Tuesday, November 30, 2010

Value or Quality: Still Confused?

There is the ever growing use of terms, value and quality are my favorites, in health care that are euphemisms for cost containment. Why not just make patients pay across the board so that they personally see what the costs are, pay some amount not necessarily all.

Take a recent article in Kaiser about value. It starts with:

What if, instead of making a $10 insurance copayment for your cholesterol lowering drug, your employer provided it and other drugs to manage chronic conditions for free? What if your company also paid for weight management and smoking cessation classes? You'd probably give your employer high marks for looking out for your health.

Now, what if your employer said that if you want certain procedures that it's determined are overused, like an MRI or knee surgery, you'll have to pay up to $500 extra, on top of your other coinsurance charges? Those employer decisions might not be nearly as welcome.

Frankly the patient should be penalized for obesity and smoking, they should be taxed to pay for their added burden, which smokers are already. As for procedures, it depends, and yes some payment should be made. Now enter value, perhaps it takes the place of quality. The article states:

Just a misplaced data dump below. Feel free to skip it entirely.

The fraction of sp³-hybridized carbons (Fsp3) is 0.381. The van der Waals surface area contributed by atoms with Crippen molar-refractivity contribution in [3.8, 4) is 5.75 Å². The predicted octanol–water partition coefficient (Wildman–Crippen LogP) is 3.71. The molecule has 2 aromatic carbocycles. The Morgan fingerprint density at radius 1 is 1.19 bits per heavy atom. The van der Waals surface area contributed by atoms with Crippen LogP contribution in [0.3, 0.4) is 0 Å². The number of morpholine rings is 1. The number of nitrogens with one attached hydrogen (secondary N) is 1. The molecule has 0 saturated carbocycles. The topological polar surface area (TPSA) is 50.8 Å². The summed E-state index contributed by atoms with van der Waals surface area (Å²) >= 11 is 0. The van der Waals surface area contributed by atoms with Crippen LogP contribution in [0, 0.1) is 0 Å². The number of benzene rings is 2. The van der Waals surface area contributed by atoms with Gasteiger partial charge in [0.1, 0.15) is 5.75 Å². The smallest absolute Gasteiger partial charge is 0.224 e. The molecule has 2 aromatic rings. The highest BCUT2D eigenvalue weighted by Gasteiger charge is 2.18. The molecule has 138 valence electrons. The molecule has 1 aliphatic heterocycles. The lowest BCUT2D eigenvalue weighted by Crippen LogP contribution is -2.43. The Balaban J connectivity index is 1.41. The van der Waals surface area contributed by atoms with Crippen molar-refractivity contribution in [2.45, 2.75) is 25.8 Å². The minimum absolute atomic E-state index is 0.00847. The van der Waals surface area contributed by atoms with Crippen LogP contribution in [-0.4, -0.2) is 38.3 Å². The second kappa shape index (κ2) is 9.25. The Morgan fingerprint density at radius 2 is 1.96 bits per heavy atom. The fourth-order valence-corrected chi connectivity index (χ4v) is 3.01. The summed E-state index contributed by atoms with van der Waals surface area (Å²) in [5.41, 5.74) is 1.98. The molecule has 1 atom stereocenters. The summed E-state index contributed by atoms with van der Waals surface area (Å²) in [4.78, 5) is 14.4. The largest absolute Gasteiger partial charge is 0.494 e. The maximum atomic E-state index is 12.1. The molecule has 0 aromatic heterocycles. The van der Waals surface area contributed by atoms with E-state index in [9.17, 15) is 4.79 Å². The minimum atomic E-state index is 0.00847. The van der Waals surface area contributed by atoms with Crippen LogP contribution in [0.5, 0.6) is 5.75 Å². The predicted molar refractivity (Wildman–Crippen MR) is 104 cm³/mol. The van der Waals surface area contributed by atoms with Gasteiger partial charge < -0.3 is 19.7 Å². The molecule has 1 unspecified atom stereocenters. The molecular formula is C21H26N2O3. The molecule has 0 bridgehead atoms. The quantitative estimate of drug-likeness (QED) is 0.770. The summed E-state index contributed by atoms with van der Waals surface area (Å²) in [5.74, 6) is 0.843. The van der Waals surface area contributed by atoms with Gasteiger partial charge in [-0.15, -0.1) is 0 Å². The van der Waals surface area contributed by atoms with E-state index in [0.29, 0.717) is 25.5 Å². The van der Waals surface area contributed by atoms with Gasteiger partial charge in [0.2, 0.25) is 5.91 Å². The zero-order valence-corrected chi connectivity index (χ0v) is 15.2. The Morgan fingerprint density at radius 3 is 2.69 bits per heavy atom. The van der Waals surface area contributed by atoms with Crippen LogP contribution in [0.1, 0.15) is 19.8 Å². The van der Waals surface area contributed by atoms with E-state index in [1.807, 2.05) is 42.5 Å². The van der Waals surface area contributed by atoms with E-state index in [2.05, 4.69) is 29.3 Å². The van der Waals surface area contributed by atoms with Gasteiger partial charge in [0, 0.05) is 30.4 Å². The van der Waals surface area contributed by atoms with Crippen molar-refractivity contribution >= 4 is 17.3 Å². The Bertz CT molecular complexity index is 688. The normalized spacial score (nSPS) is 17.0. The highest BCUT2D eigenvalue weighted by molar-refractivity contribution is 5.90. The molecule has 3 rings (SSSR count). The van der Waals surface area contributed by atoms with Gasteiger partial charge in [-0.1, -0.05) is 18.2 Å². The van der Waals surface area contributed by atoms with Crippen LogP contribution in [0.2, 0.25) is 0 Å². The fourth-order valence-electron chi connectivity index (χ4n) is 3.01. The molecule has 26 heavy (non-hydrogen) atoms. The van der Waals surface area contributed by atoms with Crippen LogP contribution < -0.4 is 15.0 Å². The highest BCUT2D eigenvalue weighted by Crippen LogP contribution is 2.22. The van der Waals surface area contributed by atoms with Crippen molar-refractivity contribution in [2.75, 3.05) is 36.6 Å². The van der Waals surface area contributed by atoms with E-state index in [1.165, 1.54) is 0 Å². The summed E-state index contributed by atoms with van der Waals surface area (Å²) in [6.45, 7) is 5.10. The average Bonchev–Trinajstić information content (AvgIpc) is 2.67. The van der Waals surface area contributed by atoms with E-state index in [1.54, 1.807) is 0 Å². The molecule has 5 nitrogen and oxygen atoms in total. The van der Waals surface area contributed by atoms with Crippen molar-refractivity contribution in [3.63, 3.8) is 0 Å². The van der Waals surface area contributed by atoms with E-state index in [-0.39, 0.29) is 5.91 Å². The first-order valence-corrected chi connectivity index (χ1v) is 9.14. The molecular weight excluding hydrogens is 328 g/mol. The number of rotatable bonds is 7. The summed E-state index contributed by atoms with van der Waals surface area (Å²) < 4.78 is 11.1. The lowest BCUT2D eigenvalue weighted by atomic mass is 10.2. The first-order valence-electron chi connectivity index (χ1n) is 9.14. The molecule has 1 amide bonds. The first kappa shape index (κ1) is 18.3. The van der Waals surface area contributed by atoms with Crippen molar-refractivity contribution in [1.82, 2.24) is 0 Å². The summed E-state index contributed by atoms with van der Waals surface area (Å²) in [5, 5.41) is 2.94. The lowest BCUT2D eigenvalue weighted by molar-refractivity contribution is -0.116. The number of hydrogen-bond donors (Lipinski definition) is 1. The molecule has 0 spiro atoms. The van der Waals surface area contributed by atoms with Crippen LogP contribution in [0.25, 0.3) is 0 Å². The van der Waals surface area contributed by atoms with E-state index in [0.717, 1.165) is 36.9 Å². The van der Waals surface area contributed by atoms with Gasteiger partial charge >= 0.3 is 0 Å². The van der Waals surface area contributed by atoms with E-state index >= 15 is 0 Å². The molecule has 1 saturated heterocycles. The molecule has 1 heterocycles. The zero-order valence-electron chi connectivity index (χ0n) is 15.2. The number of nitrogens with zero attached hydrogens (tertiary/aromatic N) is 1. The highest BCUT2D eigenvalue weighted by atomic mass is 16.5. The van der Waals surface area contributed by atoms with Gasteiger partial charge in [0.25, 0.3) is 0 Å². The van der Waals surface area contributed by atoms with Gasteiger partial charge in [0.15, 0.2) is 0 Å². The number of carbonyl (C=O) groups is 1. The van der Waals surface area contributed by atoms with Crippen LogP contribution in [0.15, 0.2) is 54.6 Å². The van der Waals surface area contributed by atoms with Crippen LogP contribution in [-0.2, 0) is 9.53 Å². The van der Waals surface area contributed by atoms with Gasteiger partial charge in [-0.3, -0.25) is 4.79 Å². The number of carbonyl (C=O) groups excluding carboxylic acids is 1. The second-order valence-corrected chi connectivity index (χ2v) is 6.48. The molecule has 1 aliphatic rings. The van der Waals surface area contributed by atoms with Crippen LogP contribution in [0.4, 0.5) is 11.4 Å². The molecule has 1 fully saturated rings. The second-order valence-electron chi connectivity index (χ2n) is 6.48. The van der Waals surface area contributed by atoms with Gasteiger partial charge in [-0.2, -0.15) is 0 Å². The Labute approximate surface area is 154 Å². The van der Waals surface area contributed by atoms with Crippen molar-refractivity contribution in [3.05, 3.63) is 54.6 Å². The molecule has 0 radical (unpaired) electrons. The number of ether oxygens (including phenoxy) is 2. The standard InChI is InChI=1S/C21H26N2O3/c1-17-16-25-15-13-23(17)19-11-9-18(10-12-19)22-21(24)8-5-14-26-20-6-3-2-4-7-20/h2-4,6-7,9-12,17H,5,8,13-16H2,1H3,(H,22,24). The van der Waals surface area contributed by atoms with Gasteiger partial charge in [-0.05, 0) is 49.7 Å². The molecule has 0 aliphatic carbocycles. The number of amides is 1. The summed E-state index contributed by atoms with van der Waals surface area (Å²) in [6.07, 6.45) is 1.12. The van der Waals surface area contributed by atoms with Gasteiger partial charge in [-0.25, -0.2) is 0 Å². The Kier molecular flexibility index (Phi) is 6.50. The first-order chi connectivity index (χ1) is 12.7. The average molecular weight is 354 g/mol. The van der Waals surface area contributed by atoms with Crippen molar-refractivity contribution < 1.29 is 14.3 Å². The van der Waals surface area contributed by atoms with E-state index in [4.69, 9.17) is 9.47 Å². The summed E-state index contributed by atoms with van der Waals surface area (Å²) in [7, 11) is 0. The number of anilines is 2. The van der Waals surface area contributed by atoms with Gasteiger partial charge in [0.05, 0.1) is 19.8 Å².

Mercer, a benefits consulting company, found in a 2008 survey that 19 percent of employers with at least 500 employees were charging workers less for services the companies considered to have a higher value for workers' health.

Well what is value and who determines it? The problem is that as we have argued again and again that each patient is different and thus value is a personal calculation, and then we enter the realm of valuing the individual, by some person or persons who have little if any expertise or value themselves. That is how we get denial. That is how we start rationing.

They continue:

Indeed, experts agree that eliminating financial barriers alone isn’t enough to ensure that people stick with their medication regimens, get necessary preventive screenings and high-value medical care. Health coaching and other support services are also critical, says Eric Grossman, a senior partner at Mercer.Nearly all employers and insurers who have adopted value-based insurance benefits to date have done so by dangling the promise of free or reduced-cost benefits, often medications, before consumers.

There is also the role of individual responsibility. The question is value for whom and at what cost. How does this value approach compare to the quality approaches we have been seeing. Is this a "Nudge" approach to medicine?